One of the things not said, but implied, in many of the recent stories about Democrat in-feuding is that there is an age problem within the ranks of the Democrats, particularly on the House side. The top Democratic leaders in the House are all older than Donald Trump who himself is the oldest man elected President.
On the committees within the House, most of the Republican chairmen are fifteen to twenty years younger than their Democratic counterparts. The younger Democrats in the House are tired of all the House Democratic senior citizens, and their old people smell. They want to be in charge. After all, if you are a progressive, you have no real loyalty to or sense of history. The old are not entitled to respect by virtue of rank or seniority. So to see guys like John Conyers hanging on and Pelosi defending him really gets them angry. There is a growing rebellion in the ranks of the young Democrats in Congress.
The media, of course, is sensitive to this because many of the political reporters in DC now are younger and more connected to their progressive friends in the House. As a result, we should not expect Pelosi and senior Democrats to go unscathed. Most of the political reporters would rather the younger, more savvy Democrats be in charge. When this finally gets out into the open, we should expect a downpour of claims and accusations from each side.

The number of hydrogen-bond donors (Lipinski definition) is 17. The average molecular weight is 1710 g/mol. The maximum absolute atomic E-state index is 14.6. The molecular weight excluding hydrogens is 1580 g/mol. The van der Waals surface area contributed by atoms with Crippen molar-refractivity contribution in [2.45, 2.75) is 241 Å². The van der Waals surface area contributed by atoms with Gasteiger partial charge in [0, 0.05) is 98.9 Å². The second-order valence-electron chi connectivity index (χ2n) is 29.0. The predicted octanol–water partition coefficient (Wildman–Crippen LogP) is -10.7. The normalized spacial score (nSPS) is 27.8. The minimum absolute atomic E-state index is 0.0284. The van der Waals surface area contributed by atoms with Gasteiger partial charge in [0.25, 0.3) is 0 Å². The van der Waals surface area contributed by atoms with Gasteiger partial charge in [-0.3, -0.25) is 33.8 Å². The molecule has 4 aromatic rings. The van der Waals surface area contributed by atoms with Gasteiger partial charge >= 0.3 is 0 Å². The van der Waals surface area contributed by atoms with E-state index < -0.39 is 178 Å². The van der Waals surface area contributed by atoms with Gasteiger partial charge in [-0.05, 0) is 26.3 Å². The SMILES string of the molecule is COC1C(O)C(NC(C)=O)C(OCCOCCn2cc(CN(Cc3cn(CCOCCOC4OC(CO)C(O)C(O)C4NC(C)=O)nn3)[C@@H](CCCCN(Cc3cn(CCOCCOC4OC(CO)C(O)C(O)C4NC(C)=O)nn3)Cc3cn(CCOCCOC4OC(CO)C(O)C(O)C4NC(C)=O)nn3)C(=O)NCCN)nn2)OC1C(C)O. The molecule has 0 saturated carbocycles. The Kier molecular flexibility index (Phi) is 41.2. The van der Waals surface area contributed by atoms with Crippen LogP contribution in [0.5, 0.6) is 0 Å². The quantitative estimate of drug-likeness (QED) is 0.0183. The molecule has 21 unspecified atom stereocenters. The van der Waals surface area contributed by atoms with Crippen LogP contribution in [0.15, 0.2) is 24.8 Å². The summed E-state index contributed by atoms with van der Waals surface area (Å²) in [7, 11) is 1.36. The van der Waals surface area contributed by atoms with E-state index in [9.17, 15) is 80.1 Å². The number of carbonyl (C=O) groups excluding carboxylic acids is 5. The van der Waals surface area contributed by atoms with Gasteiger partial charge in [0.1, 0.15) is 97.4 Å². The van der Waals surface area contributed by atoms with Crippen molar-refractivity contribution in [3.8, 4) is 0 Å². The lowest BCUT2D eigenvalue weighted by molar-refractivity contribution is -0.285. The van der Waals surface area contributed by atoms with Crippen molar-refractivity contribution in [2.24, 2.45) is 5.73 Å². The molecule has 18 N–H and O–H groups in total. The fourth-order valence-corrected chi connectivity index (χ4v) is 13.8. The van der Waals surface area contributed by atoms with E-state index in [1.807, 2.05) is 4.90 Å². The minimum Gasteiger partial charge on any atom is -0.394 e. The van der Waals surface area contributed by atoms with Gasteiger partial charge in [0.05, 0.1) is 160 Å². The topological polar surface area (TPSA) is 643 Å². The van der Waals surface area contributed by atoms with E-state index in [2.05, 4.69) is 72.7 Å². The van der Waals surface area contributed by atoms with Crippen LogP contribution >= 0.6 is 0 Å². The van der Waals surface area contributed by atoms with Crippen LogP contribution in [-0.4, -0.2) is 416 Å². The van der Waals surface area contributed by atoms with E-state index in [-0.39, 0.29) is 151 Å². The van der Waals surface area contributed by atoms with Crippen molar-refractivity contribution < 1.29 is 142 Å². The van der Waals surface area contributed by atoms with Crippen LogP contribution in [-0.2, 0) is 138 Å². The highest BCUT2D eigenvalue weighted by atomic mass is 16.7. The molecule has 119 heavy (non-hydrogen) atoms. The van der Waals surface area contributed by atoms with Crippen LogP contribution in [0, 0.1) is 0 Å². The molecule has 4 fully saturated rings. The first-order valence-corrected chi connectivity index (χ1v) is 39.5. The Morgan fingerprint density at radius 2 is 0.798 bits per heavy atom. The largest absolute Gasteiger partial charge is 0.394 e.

The side that matters, though, is the donor class of the Democratic Party. While the most visible faces from Hollywood to Tom Steyer are decidedly of the far left, the bulk of the donors are not and they fear the young progressives, with their urban elitism, will harm the Democrats' efforts to take back Congress.
Pelosi, given her words today on Meet the Press about John Conyers, has probably accelerated this fight within the Democratic Party. It is going to be fun to watch.